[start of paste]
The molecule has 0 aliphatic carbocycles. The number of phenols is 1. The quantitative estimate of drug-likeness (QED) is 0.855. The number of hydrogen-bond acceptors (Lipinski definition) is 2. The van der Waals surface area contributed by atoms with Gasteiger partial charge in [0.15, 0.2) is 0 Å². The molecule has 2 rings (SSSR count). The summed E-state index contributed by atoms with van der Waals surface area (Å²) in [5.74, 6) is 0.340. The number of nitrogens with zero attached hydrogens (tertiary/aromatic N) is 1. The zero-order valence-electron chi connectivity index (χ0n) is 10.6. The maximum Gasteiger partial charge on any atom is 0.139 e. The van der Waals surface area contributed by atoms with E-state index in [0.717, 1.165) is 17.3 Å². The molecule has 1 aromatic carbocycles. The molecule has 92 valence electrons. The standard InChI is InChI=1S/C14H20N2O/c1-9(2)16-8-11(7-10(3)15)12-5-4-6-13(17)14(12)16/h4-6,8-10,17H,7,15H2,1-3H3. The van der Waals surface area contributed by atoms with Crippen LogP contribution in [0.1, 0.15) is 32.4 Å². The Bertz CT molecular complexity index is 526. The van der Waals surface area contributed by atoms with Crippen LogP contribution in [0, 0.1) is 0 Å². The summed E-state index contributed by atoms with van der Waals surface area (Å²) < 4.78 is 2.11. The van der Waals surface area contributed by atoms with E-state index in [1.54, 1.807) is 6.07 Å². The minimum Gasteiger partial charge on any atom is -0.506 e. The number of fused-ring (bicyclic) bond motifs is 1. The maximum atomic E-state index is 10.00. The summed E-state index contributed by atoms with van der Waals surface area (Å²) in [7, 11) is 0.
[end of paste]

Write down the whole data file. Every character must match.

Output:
The molecule has 0 aliphatic carbocycles. The number of phenols is 1. The quantitative estimate of drug-likeness (QED) is 0.855. The number of hydrogen-bond acceptors (Lipinski definition) is 2. The van der Waals surface area contributed by atoms with Gasteiger partial charge in [0.15, 0.2) is 0 Å². The molecule has 2 rings (SSSR count). The summed E-state index contributed by atoms with van der Waals surface area (Å²) in [5.74, 6) is 0.340. The number of nitrogens with zero attached hydrogens (tertiary/aromatic N) is 1. The zero-order valence-electron chi connectivity index (χ0n) is 10.6. The maximum Gasteiger partial charge on any atom is 0.139 e. The van der Waals surface area contributed by atoms with E-state index in [0.717, 1.165) is 17.3 Å². The molecule has 1 aromatic carbocycles. The molecule has 92 valence electrons. The standard InChI is InChI=1S/C14H20N2O/c1-9(2)16-8-11(7-10(3)15)12-5-4-6-13(17)14(12)16/h4-6,8-10,17H,7,15H2,1-3H3. The van der Waals surface area contributed by atoms with Crippen LogP contribution in [0.1, 0.15) is 32.4 Å². The Bertz CT molecular complexity index is 526. The van der Waals surface area contributed by atoms with Crippen LogP contribution in [0, 0.1) is 0 Å². The summed E-state index contributed by atoms with van der Waals surface area (Å²) < 4.78 is 2.11. The van der Waals surface area contributed by atoms with E-state index in [1.54, 1.807) is 6.07 Å². The minimum Gasteiger partial charge on any atom is -0.506 e. The number of fused-ring (bicyclic) bond motifs is 1. The maximum atomic E-state index is 10.00. The summed E-state index contributed by atoms with van der Waals surface area (Å²) in [7, 11) is 0.